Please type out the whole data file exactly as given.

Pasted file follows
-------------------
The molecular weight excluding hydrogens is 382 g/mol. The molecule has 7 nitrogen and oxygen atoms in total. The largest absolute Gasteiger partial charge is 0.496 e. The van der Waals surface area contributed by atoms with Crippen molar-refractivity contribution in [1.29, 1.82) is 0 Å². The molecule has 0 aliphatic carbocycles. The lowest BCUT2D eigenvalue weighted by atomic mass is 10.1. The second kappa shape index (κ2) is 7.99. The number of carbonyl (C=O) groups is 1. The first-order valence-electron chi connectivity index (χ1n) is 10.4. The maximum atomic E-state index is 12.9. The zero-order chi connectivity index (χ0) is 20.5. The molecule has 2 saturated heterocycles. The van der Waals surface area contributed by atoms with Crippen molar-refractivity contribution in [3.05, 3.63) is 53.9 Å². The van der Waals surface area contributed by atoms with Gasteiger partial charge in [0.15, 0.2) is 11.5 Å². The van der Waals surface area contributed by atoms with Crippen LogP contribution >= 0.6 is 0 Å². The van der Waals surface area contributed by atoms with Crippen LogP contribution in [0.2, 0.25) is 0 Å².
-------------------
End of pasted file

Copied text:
The molecular weight excluding hydrogens is 382 g/mol. The molecule has 7 nitrogen and oxygen atoms in total. The largest absolute Gasteiger partial charge is 0.496 e. The van der Waals surface area contributed by atoms with Crippen molar-refractivity contribution in [1.29, 1.82) is 0 Å². The molecule has 0 aliphatic carbocycles. The lowest BCUT2D eigenvalue weighted by atomic mass is 10.1. The second kappa shape index (κ2) is 7.99. The number of carbonyl (C=O) groups is 1. The first-order valence-electron chi connectivity index (χ1n) is 10.4. The maximum atomic E-state index is 12.9. The zero-order chi connectivity index (χ0) is 20.5. The molecule has 2 saturated heterocycles. The van der Waals surface area contributed by atoms with Crippen molar-refractivity contribution in [3.05, 3.63) is 53.9 Å². The van der Waals surface area contributed by atoms with Gasteiger partial charge in [0.15, 0.2) is 11.5 Å². The van der Waals surface area contributed by atoms with Crippen LogP contribution >= 0.6 is 0 Å². The van der Waals surface area contributed by atoms with Crippen LogP contribution in [0.2, 0.25) is 0 Å².